In his reflection, Manalo states that culture is that which forms an individual as a whole person. A couple is not in an intercultural marriage only because the spouses come from different ethnicities. The process in which two people, each with their own cultural upbringing, speak, listen, practice, and adapt each other’s different cultural make-up with humility and respect is an intercultural process. There is a certain intimacy in the process of interculturality, for encountering the other in their differences and similarities cannot be done from a distance. There is also a sense of mystery in the way in which the intimate union anticipates a new, unknown reality that is yet to come. Theologically speaking, this process is revelatory of the Church’s understanding of the sacramental union, which reconciles, heals, and unites the barriers created by the differences.

This insight, which Kim and Manalo gained from listening and walking with the couples during their research, is valuable for the entire Church. That two people coming together in a marital union communicate, negotiate, adapt, learn, and accept the differences and similarities in each other’s values is an intercultural process that occurs not only between spouses of different ethnicities but for all couples who are married or are preparing for marriage. The intercultural process, which is really a continuous process of new life emerging out of a sacramental union between two individuals, is reflective of a genuine dialogue between faith and culture that leads to a living tradition that is constantly inculturating itself.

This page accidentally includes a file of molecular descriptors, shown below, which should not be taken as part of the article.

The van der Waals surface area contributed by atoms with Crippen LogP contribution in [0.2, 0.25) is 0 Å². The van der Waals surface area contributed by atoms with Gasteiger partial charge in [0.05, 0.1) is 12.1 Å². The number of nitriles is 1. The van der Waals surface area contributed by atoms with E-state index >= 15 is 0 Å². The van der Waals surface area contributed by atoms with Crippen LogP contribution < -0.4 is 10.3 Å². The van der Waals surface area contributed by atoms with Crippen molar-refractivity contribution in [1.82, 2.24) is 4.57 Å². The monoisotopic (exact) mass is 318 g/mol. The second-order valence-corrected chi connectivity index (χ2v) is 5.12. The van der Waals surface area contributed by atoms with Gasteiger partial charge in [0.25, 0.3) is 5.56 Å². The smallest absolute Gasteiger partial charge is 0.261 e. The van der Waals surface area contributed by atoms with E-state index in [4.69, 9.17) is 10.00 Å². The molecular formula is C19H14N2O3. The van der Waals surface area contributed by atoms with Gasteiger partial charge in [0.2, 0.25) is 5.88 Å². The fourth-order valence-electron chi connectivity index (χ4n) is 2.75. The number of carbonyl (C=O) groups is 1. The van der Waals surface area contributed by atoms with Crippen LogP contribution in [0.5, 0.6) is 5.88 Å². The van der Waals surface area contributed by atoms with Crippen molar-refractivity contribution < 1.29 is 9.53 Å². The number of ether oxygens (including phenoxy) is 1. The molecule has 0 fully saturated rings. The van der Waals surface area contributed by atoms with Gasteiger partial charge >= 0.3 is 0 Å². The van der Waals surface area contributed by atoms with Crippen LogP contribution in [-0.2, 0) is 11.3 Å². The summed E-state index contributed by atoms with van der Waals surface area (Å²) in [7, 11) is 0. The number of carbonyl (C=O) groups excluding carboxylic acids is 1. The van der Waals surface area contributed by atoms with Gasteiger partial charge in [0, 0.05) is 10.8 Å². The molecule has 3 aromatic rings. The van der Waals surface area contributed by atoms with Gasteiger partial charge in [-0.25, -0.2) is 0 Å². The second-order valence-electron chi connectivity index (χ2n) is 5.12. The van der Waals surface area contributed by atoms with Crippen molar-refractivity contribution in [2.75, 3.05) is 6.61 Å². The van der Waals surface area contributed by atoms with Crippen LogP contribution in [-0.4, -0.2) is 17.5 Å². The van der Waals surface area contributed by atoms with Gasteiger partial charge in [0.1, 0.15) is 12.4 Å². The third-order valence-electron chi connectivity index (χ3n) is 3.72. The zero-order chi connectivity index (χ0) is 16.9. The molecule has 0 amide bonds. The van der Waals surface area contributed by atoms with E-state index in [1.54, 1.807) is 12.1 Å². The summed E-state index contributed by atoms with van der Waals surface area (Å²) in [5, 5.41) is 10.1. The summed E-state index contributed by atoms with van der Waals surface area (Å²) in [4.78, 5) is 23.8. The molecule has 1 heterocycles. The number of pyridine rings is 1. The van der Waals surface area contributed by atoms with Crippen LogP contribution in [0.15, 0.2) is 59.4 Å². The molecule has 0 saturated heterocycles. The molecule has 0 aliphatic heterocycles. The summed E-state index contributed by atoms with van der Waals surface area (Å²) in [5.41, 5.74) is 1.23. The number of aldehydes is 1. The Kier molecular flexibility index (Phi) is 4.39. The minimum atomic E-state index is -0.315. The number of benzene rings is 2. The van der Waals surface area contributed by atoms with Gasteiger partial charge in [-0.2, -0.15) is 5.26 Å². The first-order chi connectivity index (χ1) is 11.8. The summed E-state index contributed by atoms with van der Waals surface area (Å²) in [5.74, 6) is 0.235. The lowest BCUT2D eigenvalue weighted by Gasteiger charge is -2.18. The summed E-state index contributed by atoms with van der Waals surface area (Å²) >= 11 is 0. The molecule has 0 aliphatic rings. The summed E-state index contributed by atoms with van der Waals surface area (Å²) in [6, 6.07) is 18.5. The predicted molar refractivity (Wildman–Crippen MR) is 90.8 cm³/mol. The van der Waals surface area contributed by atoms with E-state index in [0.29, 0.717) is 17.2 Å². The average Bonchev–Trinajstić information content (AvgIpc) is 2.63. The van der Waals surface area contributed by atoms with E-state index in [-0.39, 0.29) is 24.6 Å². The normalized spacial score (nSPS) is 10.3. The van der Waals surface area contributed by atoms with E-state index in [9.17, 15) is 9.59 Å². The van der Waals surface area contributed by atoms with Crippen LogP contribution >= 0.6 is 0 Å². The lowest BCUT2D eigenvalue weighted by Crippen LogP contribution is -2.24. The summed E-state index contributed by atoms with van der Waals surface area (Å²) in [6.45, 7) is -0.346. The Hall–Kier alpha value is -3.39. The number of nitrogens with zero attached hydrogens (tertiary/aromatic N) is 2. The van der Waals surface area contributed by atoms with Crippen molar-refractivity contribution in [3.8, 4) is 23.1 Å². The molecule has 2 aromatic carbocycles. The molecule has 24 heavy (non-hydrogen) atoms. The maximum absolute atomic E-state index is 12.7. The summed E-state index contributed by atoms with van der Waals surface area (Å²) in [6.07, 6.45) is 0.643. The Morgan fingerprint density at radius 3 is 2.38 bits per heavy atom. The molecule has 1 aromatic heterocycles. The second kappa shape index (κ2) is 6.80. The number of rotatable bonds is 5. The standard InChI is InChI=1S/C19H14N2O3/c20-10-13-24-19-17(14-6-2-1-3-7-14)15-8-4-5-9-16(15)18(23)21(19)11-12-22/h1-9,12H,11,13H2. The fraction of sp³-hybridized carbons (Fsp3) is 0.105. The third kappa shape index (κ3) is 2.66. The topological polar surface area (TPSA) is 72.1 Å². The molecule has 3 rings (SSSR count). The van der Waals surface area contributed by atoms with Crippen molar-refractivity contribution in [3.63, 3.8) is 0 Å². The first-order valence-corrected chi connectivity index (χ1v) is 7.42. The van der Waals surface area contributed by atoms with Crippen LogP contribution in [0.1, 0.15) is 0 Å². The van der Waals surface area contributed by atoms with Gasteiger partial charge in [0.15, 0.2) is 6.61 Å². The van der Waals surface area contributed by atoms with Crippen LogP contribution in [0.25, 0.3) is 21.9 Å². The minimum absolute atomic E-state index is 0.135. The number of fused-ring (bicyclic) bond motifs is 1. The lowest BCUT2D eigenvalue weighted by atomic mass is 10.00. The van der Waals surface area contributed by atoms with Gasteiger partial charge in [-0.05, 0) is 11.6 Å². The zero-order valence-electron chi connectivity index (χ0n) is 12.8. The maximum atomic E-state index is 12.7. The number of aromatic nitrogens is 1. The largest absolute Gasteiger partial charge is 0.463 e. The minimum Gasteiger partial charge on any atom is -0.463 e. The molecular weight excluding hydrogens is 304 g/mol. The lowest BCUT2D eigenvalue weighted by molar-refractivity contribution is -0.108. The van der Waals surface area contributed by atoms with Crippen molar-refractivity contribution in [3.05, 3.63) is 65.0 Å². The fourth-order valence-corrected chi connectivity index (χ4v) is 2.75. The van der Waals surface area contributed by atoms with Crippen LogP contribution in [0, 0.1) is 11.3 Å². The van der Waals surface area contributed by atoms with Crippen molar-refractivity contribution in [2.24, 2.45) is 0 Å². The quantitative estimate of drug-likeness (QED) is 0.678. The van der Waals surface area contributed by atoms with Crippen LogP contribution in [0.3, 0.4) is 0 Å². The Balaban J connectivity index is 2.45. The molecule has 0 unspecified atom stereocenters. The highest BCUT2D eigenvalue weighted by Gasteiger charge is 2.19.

Reading this book is like seeing a movie that sets itself up for a sequel. The authors learn and adopt the intercultural process as a theological method, which is invaluable for any theological endeavor that takes the experiences of people seriously. The authors, as they state in the Preface, practice interculturality by not imposing their theological agenda to the couples’ lived experience of interculturality, nor by simply presenting the narratives of the couples as mere empirical data left open to the reader’s own interpretation. The authors themselves practice “cultural humility” by recognizing their own cultural location as celibate Roman Catholic priests of Asian American descent as they engage with the couples in their research and in their pastoral ministry. The final product is a fruitful exercise of an intercultural, methodological dialogue between theology and social sciences, presented through the narrative of the real couples’ experience of the sacrament of marriage. In this sense, the book is recommended for anyone who is interested in sacramental theology, ecclesiology, liturgical theology, and theology and culture in general.

Kim, Simon C. and Ricky Manalo. Intercultural Marriage: A Pastoral Guide to the Sacrament. Mahwah, NJ: Paulist Press, 2022. 106 pages. $19.95. ISBN: 9780809154067.

REVIEWER: Hansol Goo
Hansol is a PhD candidate in Liturgical Studies at University of Notre Dame.

Leave a Reply

Your email address will not be published. Required fields are marked *